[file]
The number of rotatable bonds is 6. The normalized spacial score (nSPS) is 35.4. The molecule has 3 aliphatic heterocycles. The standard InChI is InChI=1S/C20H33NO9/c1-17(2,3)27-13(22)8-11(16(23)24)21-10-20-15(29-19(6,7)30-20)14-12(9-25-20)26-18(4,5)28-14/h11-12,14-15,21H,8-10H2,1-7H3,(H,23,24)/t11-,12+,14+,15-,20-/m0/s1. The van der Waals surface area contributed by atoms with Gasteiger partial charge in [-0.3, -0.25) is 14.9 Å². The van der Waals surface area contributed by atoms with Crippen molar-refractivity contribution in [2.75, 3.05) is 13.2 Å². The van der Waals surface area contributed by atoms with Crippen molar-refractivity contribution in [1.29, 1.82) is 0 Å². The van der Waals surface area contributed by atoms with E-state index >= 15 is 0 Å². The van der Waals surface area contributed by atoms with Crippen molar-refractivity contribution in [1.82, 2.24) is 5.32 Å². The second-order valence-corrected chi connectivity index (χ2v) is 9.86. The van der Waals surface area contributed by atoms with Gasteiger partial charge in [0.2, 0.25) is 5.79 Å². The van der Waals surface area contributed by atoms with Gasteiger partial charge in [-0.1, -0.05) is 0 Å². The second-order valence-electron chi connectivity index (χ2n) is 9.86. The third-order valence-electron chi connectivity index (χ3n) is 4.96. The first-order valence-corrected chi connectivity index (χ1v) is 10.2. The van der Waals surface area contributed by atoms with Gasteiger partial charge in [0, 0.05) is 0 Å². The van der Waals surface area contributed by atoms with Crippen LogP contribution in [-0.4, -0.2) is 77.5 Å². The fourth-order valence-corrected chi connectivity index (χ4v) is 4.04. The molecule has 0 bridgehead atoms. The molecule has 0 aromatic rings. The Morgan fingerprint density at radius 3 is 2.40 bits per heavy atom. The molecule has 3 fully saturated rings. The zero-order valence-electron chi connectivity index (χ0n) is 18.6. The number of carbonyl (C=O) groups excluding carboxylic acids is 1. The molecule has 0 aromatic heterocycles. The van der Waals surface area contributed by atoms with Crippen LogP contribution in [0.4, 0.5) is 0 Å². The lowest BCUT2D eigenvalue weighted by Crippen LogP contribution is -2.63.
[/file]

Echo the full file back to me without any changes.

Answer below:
The number of rotatable bonds is 6. The normalized spacial score (nSPS) is 35.4. The molecule has 3 aliphatic heterocycles. The standard InChI is InChI=1S/C20H33NO9/c1-17(2,3)27-13(22)8-11(16(23)24)21-10-20-15(29-19(6,7)30-20)14-12(9-25-20)26-18(4,5)28-14/h11-12,14-15,21H,8-10H2,1-7H3,(H,23,24)/t11-,12+,14+,15-,20-/m0/s1. The van der Waals surface area contributed by atoms with Gasteiger partial charge in [-0.3, -0.25) is 14.9 Å². The van der Waals surface area contributed by atoms with Crippen molar-refractivity contribution in [2.75, 3.05) is 13.2 Å². The van der Waals surface area contributed by atoms with Crippen molar-refractivity contribution in [1.29, 1.82) is 0 Å². The van der Waals surface area contributed by atoms with E-state index >= 15 is 0 Å². The van der Waals surface area contributed by atoms with Crippen molar-refractivity contribution in [1.82, 2.24) is 5.32 Å². The second-order valence-corrected chi connectivity index (χ2v) is 9.86. The van der Waals surface area contributed by atoms with Gasteiger partial charge in [0.2, 0.25) is 5.79 Å². The van der Waals surface area contributed by atoms with Gasteiger partial charge in [-0.1, -0.05) is 0 Å². The second-order valence-electron chi connectivity index (χ2n) is 9.86. The third-order valence-electron chi connectivity index (χ3n) is 4.96. The first-order valence-corrected chi connectivity index (χ1v) is 10.2. The van der Waals surface area contributed by atoms with Gasteiger partial charge in [0, 0.05) is 0 Å². The van der Waals surface area contributed by atoms with Crippen LogP contribution in [-0.4, -0.2) is 77.5 Å². The fourth-order valence-corrected chi connectivity index (χ4v) is 4.04. The molecule has 0 bridgehead atoms. The molecule has 0 aromatic rings. The Morgan fingerprint density at radius 3 is 2.40 bits per heavy atom. The molecule has 3 fully saturated rings. The zero-order valence-electron chi connectivity index (χ0n) is 18.6. The number of carbonyl (C=O) groups excluding carboxylic acids is 1. The molecule has 0 aromatic heterocycles. The van der Waals surface area contributed by atoms with Crippen LogP contribution in [0.4, 0.5) is 0 Å². The lowest BCUT2D eigenvalue weighted by Crippen LogP contribution is -2.63.